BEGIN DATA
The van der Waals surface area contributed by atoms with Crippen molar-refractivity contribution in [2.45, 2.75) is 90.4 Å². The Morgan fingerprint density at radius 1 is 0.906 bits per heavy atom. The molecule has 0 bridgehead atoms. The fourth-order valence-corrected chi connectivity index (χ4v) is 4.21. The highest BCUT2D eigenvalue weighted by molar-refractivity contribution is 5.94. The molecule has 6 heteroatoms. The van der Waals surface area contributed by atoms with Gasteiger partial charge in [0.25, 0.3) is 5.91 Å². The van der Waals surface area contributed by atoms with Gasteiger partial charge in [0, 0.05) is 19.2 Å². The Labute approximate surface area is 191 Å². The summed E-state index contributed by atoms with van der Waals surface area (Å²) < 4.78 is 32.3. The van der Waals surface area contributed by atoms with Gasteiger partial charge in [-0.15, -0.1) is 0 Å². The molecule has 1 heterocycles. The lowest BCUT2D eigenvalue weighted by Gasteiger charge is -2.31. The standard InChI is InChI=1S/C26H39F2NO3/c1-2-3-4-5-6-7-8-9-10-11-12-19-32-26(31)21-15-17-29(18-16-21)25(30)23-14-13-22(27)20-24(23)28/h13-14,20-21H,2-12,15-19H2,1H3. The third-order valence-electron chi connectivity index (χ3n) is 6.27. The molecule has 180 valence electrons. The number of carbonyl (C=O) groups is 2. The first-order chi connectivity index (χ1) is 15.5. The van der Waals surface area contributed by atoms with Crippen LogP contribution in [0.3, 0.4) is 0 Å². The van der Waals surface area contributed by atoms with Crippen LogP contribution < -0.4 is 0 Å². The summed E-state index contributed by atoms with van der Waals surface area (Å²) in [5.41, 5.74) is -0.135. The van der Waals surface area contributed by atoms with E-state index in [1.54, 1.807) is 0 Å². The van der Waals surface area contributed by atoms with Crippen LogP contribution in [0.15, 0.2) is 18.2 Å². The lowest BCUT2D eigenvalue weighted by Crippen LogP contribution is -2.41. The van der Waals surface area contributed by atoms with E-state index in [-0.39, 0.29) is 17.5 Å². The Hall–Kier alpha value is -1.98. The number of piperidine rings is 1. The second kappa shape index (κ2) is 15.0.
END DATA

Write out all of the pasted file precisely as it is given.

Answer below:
The van der Waals surface area contributed by atoms with Crippen molar-refractivity contribution in [2.45, 2.75) is 90.4 Å². The Morgan fingerprint density at radius 1 is 0.906 bits per heavy atom. The molecule has 0 bridgehead atoms. The fourth-order valence-corrected chi connectivity index (χ4v) is 4.21. The highest BCUT2D eigenvalue weighted by molar-refractivity contribution is 5.94. The molecule has 6 heteroatoms. The van der Waals surface area contributed by atoms with Gasteiger partial charge in [0.25, 0.3) is 5.91 Å². The van der Waals surface area contributed by atoms with Gasteiger partial charge in [0, 0.05) is 19.2 Å². The Labute approximate surface area is 191 Å². The summed E-state index contributed by atoms with van der Waals surface area (Å²) < 4.78 is 32.3. The van der Waals surface area contributed by atoms with Gasteiger partial charge in [-0.15, -0.1) is 0 Å². The molecule has 1 heterocycles. The lowest BCUT2D eigenvalue weighted by Gasteiger charge is -2.31. The standard InChI is InChI=1S/C26H39F2NO3/c1-2-3-4-5-6-7-8-9-10-11-12-19-32-26(31)21-15-17-29(18-16-21)25(30)23-14-13-22(27)20-24(23)28/h13-14,20-21H,2-12,15-19H2,1H3. The third-order valence-electron chi connectivity index (χ3n) is 6.27. The molecule has 180 valence electrons. The number of carbonyl (C=O) groups is 2. The first-order chi connectivity index (χ1) is 15.5. The van der Waals surface area contributed by atoms with Crippen LogP contribution in [0.3, 0.4) is 0 Å². The van der Waals surface area contributed by atoms with Crippen LogP contribution < -0.4 is 0 Å². The summed E-state index contributed by atoms with van der Waals surface area (Å²) in [5.41, 5.74) is -0.135. The van der Waals surface area contributed by atoms with E-state index in [1.54, 1.807) is 0 Å². The van der Waals surface area contributed by atoms with Crippen LogP contribution in [0.15, 0.2) is 18.2 Å². The lowest BCUT2D eigenvalue weighted by Crippen LogP contribution is -2.41. The van der Waals surface area contributed by atoms with E-state index in [-0.39, 0.29) is 17.5 Å². The Hall–Kier alpha value is -1.98. The number of piperidine rings is 1. The second kappa shape index (κ2) is 15.0.